This coffee crème brûlée recipe is super easy to make with 5 ingredients and 15 minutes of prep time. The combination of creamy coffee custard and crunchy caramelised sugar creates a delicious contrast of textures and flavours that make this dessert truly irresistible!
Why we love this recipe
Indulge in the rich and creamy taste of coffee crème brûlée - a classic dessert that is sure impress your guests with no fuss! This super easy French dessert is made with a base of smooth, velvety coffee custard and topped with a thin layer of caramelised sugar.
The crunchy sugar topping adds a delicious texture contrast to the creamy custard beneath. Serve the coffee crème brûlée chilled, and crack the caramelised sugar with a spoon to reveal the luscious layers below.
What is Crème Brulée
"Crème Brulée" is a classic French dessert that literally translates to "burnt cream". It consists of a light creamy custard base ("crème anglaise") made from cream, sugar and egg yolks and a crispy thin layer of sugar caramelised using a torch or oven broiler.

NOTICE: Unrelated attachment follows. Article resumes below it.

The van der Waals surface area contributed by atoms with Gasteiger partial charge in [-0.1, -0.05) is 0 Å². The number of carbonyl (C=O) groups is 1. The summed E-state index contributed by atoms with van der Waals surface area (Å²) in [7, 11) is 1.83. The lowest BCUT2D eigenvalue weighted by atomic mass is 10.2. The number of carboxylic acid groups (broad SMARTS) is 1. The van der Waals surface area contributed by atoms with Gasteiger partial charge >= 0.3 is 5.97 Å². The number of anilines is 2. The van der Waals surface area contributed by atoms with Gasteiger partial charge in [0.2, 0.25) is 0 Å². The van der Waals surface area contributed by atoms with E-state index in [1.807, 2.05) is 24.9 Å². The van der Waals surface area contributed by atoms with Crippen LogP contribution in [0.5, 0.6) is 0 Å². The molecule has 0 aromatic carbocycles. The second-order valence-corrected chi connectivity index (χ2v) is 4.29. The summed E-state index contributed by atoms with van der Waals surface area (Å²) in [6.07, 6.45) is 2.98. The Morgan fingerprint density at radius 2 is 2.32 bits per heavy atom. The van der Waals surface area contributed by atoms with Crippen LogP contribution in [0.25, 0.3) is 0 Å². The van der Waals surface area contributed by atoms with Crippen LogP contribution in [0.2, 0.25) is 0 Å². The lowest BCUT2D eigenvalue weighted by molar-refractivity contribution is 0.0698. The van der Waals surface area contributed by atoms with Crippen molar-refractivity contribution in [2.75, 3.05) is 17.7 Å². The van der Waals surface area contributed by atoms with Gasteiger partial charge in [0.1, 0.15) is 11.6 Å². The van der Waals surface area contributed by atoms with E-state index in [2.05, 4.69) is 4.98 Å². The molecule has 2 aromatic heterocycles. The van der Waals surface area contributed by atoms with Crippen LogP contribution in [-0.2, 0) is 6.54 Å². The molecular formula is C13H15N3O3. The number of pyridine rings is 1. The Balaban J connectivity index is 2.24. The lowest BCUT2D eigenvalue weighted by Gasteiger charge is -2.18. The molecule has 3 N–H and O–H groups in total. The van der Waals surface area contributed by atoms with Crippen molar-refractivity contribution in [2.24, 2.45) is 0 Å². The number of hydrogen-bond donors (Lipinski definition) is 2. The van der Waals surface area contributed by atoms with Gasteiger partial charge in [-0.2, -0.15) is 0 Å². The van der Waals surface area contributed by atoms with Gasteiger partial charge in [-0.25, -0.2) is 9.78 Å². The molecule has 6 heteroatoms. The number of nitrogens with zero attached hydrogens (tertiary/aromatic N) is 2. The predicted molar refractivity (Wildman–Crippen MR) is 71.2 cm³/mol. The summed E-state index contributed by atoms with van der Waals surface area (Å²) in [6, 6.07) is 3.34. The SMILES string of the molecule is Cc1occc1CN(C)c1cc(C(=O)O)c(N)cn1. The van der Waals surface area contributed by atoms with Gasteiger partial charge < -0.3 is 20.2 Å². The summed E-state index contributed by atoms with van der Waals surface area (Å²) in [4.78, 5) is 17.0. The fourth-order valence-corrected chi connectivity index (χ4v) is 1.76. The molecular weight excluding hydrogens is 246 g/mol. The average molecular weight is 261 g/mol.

The baked custard is typically made with vanilla beans but can be flavoured with many ingredients such as chocolate, fruits or like here - coffee.
What is coffee creme brulee made of:
Scroll down to recipe card below for all quantities
- Cream: thickened / heavy cream, that contains at least 30% fat content. It can be substituted with a dairy-free cream containing the same amount of fat if required. I have made creme brulee with full fat coconut cream for example.
- Vanilla: for the basic dessert, it is recommended to use a fresh vanilla bean. But since vanilla is only used as a flavour enhancer here, using vanilla paste is completely fine! Vanilla extract will work too but you won't have those beautiful little vanilla flecks in the cream.